Titles, Heraldry, and Genealogy

There are loads of titles out there for sale. You see them in magazines and on the Internet. However, the reason for these is lost on me.

The only real reason for titles (in their original form) was to honor a member of the court for bravery in battle or some other service, for saving the ruler from death or harm, for a loan of money in time of need, for financing armies, or something of that sort. Buying a title doesn’t change who you are, any more than wearing a medal that was earned by another. Aren’t both of these actions a bit of a lie?

I remember one incident from my school days, when a certain orchestra member wore his sister’s medals one day after a statewide competition. Everyone knew he did not earn them, and they called him to accounts. What motivated him to try and say they were his? Who knows?

The buying of titles is much the same, but there are those who would like you to think that doing so may open up a new world of society contacts. My advice is to save your money!

To understand this, one must dissect how titles came to be. I am talking general terms here, not just Polish titles. I remember when Elizabeth I was almost killed by an assassin, the guard who took the arrow was told something along the lines of “From this point on, you will want for nothing…” Titles were a form of gratitude for a service well done. Basically they meant you and your family were now with the “in crowd” or, if you prefer, “the privileged class” (those with power)

In the past, you would be safe in this position for as long as you (and your family) continued in the trend of loyalty. Of course, the King would have to remain in the same mindset

How different is this from corporate moves such as a father getting his son into business, when there might be better candidates with better credentials? How many times have you heard the statement “It’s not what you know, it’s who you know” spoken today?

This seems unfair to the one who is rejected, while a less deserving lout gets the high salary, just because his daddy made it big. But this happens every day, doesn’t it? Is today’s society really any different from the Middle Ages?

Having these privileges wasn’t all roses. In the past, this could all change in a blink of the eye. Henry VIII had a secondary courtier, named John Bartholomew, who was an envoy (to Spain) for his (Henry VIII’s) marriage to Catherine of Aragon. But eventually Henry suddenly developed a bad taste for Catherine. She wasn’t much for producing male heirs (although as we all know today, it’s the X & Y chromosomes that count-Henry was the real culprit!).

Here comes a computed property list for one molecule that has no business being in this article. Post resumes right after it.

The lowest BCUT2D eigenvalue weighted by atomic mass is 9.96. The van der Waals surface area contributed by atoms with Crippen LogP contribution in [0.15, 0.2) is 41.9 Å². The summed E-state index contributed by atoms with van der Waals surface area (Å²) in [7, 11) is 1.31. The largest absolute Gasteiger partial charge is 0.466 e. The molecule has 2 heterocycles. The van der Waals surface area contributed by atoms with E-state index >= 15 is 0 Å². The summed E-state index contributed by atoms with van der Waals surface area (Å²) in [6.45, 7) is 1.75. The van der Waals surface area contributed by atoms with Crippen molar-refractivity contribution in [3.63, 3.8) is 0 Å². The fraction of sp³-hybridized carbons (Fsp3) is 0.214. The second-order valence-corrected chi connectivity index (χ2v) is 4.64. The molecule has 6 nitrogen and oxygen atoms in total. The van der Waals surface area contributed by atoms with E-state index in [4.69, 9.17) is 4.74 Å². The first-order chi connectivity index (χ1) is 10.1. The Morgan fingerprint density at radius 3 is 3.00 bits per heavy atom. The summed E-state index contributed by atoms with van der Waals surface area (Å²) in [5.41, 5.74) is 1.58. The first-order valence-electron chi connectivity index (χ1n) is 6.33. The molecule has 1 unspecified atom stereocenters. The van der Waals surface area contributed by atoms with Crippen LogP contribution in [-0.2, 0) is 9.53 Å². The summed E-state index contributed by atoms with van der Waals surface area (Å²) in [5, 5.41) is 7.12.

Then Henry VIII established the Church of England. All those who had helped in his first marriage and all who were Catholic fell from favor. This was the case with John Bartholomew. At least John managed to keep his head, although he was on trial as a “Popish Recusant,” meaning that John decided to remain Catholic.

The problem of envy arises when these titles are passed on. As each generation inherits a title, I daresay the quality of the receiver might be diluted. All families have a few “black sheep” in their midst.

Often this is discussed on various levels. My number one reason for liking to have royals, peerage, or landed gentry is that there are records kept on them. I have found a few not-so-admirable characters among them, with alternative lifestyles, but they were family nevertheless.

If records were kept as well for peasants, then I doubt anyone would delight in finding a few nobles, since they would know all there was to know about the rest of their family. We can find information on humanitarians, inventors, writers, famous composers, famous artists, and even famous criminals, but the common everyday man sort of blends into the landscape.

Collecting ancestors is the lifeblood of genealogy. We must also remember that many people do genealogy for medical reasons. Doctors use family medical history as a diagnostic tool today. If your family has a history of a certain disease, there is a better chance that you may also develop that same disease. If you know this, perhaps you can prevent or delay its onset through diet, exercise, and medicine.

Some diseases are passed on from royals. Mary, Queen of Scots and Queen Victoria’s descendants have a congenital predisposition for hemophilia. Those with genes from the Spanish and German line have “madness,” from a disease called porphyria. It lies dormant unless certain factors came into pay, such as overindulgence in alcohol or the taking of certain contraindicated drugs.

In most cases, looking for royalty, peerage, and landed gentry is not all a matter of collecting nobles, although it is nice to find them because then you have that branch of the family all laid before you.

I think of genealogy as history. Studying your own family can teach you “family history” up close and personal. Heraldry has developed from its origins to being closely akin to genealogy. How many heraldry books are there out there with family trees in them? Heraldry, genealogy, and history cannot be parted. They are all in the same family, and isn’t that what genealogy is all about?

Here are a few Websites that deal with subjects mentioned in this article, which you may find of interest.

http://www.habitant.org (Genetic Disorders, Databases, and Genealogy)
http://www.marie-stuart.co.uk/Welcome.htm (Mary Queen of Scots, The Official Site of the Marie Stuart Society of Scotland)

by Margaret Odrowaz-Sypniewska, B.F.A., P.N.A.
With permission Ð from the White Eagle Fall/Winter 2001, the Journal of the Polish Nobility Association Foundation.